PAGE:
Escape to the Howgills

Driving from my home in Durham towards the south eastern side of the Lake District or to Lancaster leads me across the A66 before I turn off and descend through the Eden Valley and Kirkby Stephen before entering the Lune valley where I join the M6, which follows the course of the Lune through the narrow gap between the high hills of the Howgills and the Winfell Ridge.  It is one of the most spectacular stretches of motorway in the country and I yearn for occasions when I do not have to rush past these hills in pursuit of deadlines.   Those chances do not come very often and, when they do, the weather is not always conducive to walking at high altitude.  However, last Friday, the gods smiled on me: the weather was perfect and I had nothing to pull me back across the Pennines and every excuse to linger.   I pulled off the M6, followed the A684 into Sedbergh and, just 15 minutes after I left the motorway, I was locking my car and following a footpath onto the fells.

There is something about the geology of the Howgills that sets them apart from the hills around them: the Lake District peaks have hard, jagged outlines whilst the Pennines reflect the tilted beds of Carboniferous limestone and sandstone.   The Howgills, however, have soft, convex outlines.  They are of Silurian sandstone though why this should give them such a different topography to the surrounding areas, I do not know.  From a distance they resemble a herd of recumbent cattle and it is no surprise that the highest peak – to which I was heading – was The Calf.

The convex form of these hills means that the first part of the walk is hard work and I had to pause at intervals to look down on s to look back at the small market town of Sedbergh below me and, beyond, the westernmost extremities of the Yorkshire Dales.   As I gained altitude, however, the slope gradually lessened and I was soon on an undulating, but gradually rising, grassy ridge heading north with just a few sheep for company.   The closely-cropped springy turf made for comfortable walking but the absence of wild flowers amidst the grass reminded me of George Monbiot’s phrase “sheep-wrecked”.   Apart from these sheep, I had the fells almost to myself, passing just half a dozen other walkers in three hours.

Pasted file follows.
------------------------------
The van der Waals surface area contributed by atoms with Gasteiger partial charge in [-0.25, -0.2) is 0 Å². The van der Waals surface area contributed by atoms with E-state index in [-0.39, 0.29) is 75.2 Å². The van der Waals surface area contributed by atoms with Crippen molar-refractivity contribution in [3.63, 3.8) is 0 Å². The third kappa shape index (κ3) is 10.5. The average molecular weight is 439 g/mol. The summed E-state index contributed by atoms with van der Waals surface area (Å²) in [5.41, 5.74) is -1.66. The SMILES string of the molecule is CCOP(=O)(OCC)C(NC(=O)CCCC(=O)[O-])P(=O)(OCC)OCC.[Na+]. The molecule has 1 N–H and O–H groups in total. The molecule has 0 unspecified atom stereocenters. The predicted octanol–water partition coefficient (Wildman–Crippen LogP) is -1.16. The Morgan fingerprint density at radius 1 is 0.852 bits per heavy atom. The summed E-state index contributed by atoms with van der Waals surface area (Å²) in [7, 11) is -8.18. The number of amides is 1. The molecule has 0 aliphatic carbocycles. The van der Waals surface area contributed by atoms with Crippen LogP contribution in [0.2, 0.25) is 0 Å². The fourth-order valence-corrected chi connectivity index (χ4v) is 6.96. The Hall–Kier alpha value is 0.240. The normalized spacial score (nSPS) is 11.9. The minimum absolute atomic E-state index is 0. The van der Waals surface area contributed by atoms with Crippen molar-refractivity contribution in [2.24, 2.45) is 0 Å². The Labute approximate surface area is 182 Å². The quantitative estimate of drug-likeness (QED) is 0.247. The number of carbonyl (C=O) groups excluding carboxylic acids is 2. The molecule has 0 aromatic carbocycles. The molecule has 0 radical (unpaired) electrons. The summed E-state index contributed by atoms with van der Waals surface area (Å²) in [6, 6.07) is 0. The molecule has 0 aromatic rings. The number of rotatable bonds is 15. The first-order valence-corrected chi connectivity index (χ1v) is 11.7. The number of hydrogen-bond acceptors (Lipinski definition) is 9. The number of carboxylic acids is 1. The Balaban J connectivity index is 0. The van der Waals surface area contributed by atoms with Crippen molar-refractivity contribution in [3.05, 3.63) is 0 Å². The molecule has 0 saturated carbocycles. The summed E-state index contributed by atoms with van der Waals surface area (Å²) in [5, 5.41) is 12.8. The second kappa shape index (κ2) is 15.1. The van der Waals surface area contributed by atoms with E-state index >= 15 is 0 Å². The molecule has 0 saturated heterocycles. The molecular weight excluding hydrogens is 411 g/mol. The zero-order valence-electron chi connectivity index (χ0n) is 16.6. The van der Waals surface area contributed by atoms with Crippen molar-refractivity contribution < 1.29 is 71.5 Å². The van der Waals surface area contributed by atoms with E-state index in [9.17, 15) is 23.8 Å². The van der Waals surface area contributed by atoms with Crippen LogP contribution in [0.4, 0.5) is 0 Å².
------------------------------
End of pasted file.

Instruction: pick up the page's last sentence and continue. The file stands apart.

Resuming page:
The summit of the calf is marked by a triangulation point, which offered the culmination of a series of outstanding views.  To the south west, I could see the northern end of Morcambe Bay glistening in the late afternoon sunlight.  Letting my eyes move northward from here, I could see the peaks of the Lake District laid out before me: Old Man of Coniston, Scafell Pike and Great Gable, Helvellyn and, in the far distance, Blencathra.  Then, continuing my panorama across the Eden Valley, I saw the sharp outline of the Pennines with, just discernible, the crenellations that marked Cross Fell, Great Dun Fell and Little Dun Fell.   Far below, I could just see the M6 snaking through the valley below, where drivers, no doubt, were gazing wistfully up at the hills just as I had done so often in the past.

Eventually, I tore myself away from the top of the Calf and followed the path back towards Sedbergh.  It was early evening as I rounded Winder, the first (or final, depending on your direction) undulation on the ridge.   Below me, I could make out activity on the fields of Sedbergh School, and could hear the distant cheers of spectators to what may have been a tug-of-war contest.   The summit of Winder is, I have been told, the turning point for the school’s cross-country run; it is a school with a ferocious reputation for sport, as I could hear.   Ironically, the town’s other claim to fame is its association with the foundation of the Quakers, the religious group whose views mostly closely align with my own.  Their founder, George Fox, preached both in the churchyard of St Andrew’s church below me, and on the nearby Firbank Fell, and the meeting house at Brigflatts, just outside the town, is the second oldest in the country.

The 12 kilometre loop took me about three hours and I was sitting in lengthening shadows outside the local fish and chip shop (the “Haddock Paddock”) sipping shandy from a can and enjoying the last of the afternoon’s sun.   And then it was back into the car for the drive across to the Eden Valley and finally onto the A66 to cross the Pennines.   It’s a tough commute.   But you shouldn’t feel too sorry for me…

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